“As it was, the group who had to go to the pharmacy to get EC used it 197 times, while the group who had direct access used it 309 times. The result on pregnancy: absolutely nothing! The pregnancy rate for the first group was identical despite the fact that they used EC one third more often.”
(Warning! Statistics Alert! The following may contain too much information for some people. You may just want to skip to my brilliant insights at the end. But, I do love my references.)
The Journal of the Americal Medical Association article that is used to show that women with advance access to Plan B don’t engage in any more risky behavior than those who have to go to the pharmacy, even when the pills are free to each group (but which didn’t note that they don’t become any less likely, either) notes that those who have advance access and those who don’t have similar pregnancy rates at 7.7%
There were no significant differences in frequency of unprotected intercourse by study group; 37.5% of study participants reported having unprotected intercourse (Table 2). Only half (46.7%) of study participants who had unprotected sex reported using EC 1 or more times over the study period; 54.9% of women who had unprotected intercourse in the advance provision group used EC. There were no significant differences in patterns of oral contraceptive use or the proportion of women switching their regular contraceptive method by study group (Table 2). Sexual risk behaviors, including frequency of intercourse or number of partners, were also the same across study groups (Table 3). While a significantly lower proportion of participants in the advance provision group (47%) reported condom use at last intercourse than in the clinic access group (54%), this difference was not significant after adjusting for race/ethnicity and clinic site (OR , 0.79; 95% CI, 0.60-1.04, P = .09). There were no differences in frequency of condom use or proportion of women who reported consistent condom use across study groups (Table 3). . . .The pregnancy rate correlated with self-reported measures of risk; the pregnancy rate increased as the reported frequency of unprotected intercourse increased.
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We did not observe a difference in pregnancy rates in women with either pharmacy access or advance provision; the adjusted risk of pregnancy for both treatment groups was not significantly less than 1. Previous studies also failed to show significant differences in pregnancy or abortion rates among women with advance provisions of EC.6-7,19 It is possible that the effect of increased access on pregnancy rates is truly negligible because EC is not as effective as found in the single-use clinical trials, or because women at highest risk do not use EC frequently enough or at all. Indeed, almost half of women in the advance provision group who reported having unprotected sex did not use EC. Thus, it is not surprising that the vast majority of pregnancies (73%) occurred in the women who reported having unprotected intercourse rather than in women experiencing method failures.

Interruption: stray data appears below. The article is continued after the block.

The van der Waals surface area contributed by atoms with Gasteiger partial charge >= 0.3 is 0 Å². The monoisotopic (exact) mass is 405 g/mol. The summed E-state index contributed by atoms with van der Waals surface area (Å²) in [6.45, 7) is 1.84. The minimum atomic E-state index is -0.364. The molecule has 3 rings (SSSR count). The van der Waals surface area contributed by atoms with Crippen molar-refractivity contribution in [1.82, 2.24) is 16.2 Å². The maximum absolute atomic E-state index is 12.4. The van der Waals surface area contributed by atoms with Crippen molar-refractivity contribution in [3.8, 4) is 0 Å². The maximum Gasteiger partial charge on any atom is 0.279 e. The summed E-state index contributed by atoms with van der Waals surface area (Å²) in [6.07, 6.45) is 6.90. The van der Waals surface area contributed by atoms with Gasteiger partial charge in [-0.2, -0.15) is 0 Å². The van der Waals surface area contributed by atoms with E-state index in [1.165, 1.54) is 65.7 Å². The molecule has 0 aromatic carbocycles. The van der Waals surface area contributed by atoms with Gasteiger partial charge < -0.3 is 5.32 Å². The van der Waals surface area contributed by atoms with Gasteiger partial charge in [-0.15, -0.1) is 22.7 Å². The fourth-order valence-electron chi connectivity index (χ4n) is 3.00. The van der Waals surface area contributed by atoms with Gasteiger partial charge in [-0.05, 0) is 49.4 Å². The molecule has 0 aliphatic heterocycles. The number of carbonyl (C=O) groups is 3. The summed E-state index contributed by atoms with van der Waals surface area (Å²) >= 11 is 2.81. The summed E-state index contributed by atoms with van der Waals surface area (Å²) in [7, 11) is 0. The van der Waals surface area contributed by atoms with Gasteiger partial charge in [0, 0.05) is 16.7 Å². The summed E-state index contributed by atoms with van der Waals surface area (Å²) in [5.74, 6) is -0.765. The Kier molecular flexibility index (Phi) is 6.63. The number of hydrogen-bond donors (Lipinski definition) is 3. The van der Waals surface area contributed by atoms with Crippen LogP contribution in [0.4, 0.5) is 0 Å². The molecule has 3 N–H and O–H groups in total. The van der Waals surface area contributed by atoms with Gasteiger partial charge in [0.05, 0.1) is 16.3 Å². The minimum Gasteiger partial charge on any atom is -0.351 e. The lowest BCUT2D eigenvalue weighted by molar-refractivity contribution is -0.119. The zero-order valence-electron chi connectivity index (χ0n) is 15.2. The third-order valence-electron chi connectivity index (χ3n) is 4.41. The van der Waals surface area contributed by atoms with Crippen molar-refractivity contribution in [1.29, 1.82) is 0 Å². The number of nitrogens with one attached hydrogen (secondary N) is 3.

Emphases are mine. The “Duh!” statements are in bold.
Could that be why none of the pro-abortion crowd is eager to spread the word that the protocol is not abortifacient?
It’s not a simple matter of using the controversy to make pro-life advocates look extreme or fight among ourselves.
Its not just that conceding that the protocol does not cause the loss of embryos, making themselves look extreme because they don’t care about those losses anymore than the losses due to interventional and intentional abortions.
It’s not even to strengthen the new definition of pregnancy as beginning at implantation and dependent on the effects on the mother than the baby, a definition based not on what happens in nature, but on what happens in in vitro pregnancies and embryo freezing and research.
Perhaps the main reason is that they don’t care how it works or how it doesn’t, because they have a back up “plan C,” abortion, and the political, cultural, and financial (including fund raising) benefits are more important than the efficacy of the contraceptive, itself.
Otherwise, why isn’t their more acknowledgement that Plan B can only work in the narrow period of time when a woman is fertile and that the great majority of uses through the month are unnecessary and wasted?
At the very least, good medicine and public policy would require medical care for women who have unprotected intercourse when they don’t want to become pregnanct. For those who use Plan B, they should have an opportunity to receive education and skills to allow them to be more aware of their cycle and the signs and symptoms of their fertile vs. non-fertile times.